Why being President-elect is a difficult job

But evidence is mounting that Obama is already losing ground among
key Arab and Muslim audiences that cannot understand why, given his
promise of change, he has not spoken out. Arab commentators and
editorialists say there is growing disappointment at Obama’s detachment
– and that his failure to distance himself from George Bush’s strongly
pro-Israeli stance is encouraging the belief that he either shares
Bush’s bias or simply does not care.

The Al-Jazeera satellite
television station recently broadcast footage of Obama on holiday in
Hawaii, wearing shorts and playing golf, juxtaposed with scenes of
bloodshed and mayhem in Gaza. Its report criticising "the deafening
silence from the Obama team" suggested Obama is losing a battle of
perceptions among Muslims that he may not realise has even begun.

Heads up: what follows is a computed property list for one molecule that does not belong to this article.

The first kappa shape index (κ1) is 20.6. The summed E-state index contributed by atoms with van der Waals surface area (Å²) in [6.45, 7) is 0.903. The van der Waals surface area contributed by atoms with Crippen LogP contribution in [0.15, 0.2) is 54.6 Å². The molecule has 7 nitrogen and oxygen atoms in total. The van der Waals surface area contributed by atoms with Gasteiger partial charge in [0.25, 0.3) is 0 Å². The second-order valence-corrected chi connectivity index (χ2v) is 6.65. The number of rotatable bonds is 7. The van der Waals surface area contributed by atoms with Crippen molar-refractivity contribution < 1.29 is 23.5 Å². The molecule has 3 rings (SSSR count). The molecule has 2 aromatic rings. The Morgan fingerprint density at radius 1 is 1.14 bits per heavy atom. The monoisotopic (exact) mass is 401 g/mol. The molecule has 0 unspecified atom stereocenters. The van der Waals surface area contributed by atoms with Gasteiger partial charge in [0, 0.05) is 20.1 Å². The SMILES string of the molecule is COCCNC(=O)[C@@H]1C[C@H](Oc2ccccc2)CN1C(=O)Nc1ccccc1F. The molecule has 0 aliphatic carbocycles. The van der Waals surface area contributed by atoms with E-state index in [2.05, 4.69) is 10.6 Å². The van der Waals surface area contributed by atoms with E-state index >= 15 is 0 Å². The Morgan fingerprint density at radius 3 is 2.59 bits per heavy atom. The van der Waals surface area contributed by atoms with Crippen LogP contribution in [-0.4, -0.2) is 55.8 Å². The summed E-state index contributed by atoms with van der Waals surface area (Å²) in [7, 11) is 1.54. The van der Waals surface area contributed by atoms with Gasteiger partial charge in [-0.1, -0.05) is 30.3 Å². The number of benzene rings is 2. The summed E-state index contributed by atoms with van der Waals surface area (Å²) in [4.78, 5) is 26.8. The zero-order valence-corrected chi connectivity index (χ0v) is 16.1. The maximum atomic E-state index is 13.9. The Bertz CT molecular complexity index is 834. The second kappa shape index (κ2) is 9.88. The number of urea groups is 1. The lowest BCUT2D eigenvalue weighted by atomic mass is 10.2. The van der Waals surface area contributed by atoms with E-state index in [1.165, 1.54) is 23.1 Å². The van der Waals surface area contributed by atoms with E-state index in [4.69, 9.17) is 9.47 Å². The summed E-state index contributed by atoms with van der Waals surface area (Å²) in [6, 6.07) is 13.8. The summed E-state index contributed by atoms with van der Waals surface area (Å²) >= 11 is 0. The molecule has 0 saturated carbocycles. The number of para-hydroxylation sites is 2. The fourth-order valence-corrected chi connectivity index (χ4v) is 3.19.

Here is more.  Under one interpretation of the signaling game, these observers might have inferred that the very timing of the Israeli attack implies Obama’s disapproval or at least an uncertain reaction; the Israelis could have waited for the Obama Presidency but they did not.  Under another interpretation, signals aren’t just about information but signals also show caring and solidarity as valued for reasons not directly related to the initial information.  Message recipients care about who sends the signal, and how the signal is sent, not just the revelation of the underlying information.  Under this second interpretation (relatively neglected by economic theory, I might add, though not by Robin Hanson), it is much harder for things to go well.


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